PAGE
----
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  • Main languages: Spanish (official), Guaraní (official) and other indigenous languages

    Main religions: Christianity (majority Roman Catholic), indigenous belief systems and ritual practices.
    There are a total of 19 indigenous peoples inhabiting Paraguayan territory; they are divided into five linguistic families. These are: Guaraní (Aché, Ava Guaraní, Mbya Guaraní, Guaraní Ñandéva, Guaraní Occidental y Paĩ Tavyterã); Mataco-Mataguayo (Nivaclé, Maka, Manjui); Zamuco (Ayoreos, Ishir, Tomárãho); Lengua Maskoy (Enlhet Norte, Enxet Sur, Angaité, Sanapaná, Guana and Toba); and Guaicurú (Toba Qom).

    The latest National Census was carried out in 2022; according to the first official counts, the number of indigenous people amounted to 140,206, representing 2.3 per cent of the Paraguayan population.

    Paraguay has two official languages, Spanish and Guaraní, of which almost 35 per cent of the inhabitants use both. Thirty-three per cent speak only in Guaraní and 29 per cent in Spanish. Two per cent of the population speak in other non-official languages.

    There are other minorities in Paraguay, mainly ethnic and socio-cultural groups that were transported or migrated in the past: Afro-descendants, Arabs, Brazilians, Japanese, Koreans and Mennonites.

    Mennonites are a community of German-speaking Anabaptists who migrated to the Chaco region in 1928-31 and 1946-7 to escape religious persecution. The Paraguayan government was keen to develop the Chaco, so allowed this community to have their own schools (where children were taught in German) and exempted them from military service. They count as one of the most powerful groups in this country, owning more than 1,000,000 hectares of Chaco land. Their economy is based on cattle ranching and commercial agriculture. Some Mennonite landowners have been accused of employing indigenous (Enxet and Ayoreo) workers and paying them less than the minimum wage or obliging them to accept notes of credit, which can only be exchanged for goods in Mennonite stores, thus drawing them into debt peonage.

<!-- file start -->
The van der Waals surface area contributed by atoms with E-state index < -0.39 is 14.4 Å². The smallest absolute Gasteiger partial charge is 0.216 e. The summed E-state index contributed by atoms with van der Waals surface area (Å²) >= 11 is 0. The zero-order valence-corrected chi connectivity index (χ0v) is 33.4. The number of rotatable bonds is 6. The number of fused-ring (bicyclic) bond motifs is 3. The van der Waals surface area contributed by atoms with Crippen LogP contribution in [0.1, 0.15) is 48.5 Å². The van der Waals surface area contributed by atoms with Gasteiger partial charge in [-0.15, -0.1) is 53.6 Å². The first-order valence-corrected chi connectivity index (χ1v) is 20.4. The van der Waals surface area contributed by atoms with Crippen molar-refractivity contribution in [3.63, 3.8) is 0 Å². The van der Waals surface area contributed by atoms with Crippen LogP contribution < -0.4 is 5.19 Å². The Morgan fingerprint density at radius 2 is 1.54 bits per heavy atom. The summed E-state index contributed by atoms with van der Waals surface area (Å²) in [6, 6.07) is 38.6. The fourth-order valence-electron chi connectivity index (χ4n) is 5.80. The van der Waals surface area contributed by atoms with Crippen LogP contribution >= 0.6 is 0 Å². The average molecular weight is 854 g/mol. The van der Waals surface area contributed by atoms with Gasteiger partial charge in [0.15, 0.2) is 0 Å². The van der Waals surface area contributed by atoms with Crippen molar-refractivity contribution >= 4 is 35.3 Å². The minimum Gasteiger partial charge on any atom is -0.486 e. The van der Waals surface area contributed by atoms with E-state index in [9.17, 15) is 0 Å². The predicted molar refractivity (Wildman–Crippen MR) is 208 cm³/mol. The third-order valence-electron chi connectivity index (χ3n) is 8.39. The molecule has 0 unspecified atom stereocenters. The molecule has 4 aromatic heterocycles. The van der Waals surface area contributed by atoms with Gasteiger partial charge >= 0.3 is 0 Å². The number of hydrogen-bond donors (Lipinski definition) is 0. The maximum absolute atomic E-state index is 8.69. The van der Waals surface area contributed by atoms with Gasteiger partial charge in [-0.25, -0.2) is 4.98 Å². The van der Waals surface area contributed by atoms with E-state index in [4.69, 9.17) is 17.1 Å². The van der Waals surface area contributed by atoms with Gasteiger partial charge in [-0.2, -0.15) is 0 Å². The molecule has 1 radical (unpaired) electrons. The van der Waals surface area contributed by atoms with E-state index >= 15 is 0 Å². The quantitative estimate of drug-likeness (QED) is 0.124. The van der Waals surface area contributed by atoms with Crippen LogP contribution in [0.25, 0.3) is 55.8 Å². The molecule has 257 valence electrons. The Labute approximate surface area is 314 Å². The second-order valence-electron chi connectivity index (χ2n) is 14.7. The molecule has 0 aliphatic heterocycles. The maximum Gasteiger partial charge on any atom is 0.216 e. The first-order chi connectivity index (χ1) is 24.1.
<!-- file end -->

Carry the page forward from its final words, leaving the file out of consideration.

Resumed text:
Paraguay’s 1903 immigration law banning ‘persons of the yellow race’ was modified in 1924. From 1935 four settlements were set up with Japanese from northern and central Japan as well as Brazil; cotton has been the principal crop. In 1959 a migration agreement with Paraguay provided for 85,000 Japanese immigrants over a 30-year period; however, many of the original immigrants have returned to Japan. Of those remaining, a large number of Japanese Paraguayans have migrated to cities such as Asunción and Ciudad del Este, where they are employed in the local business and industrial sectors.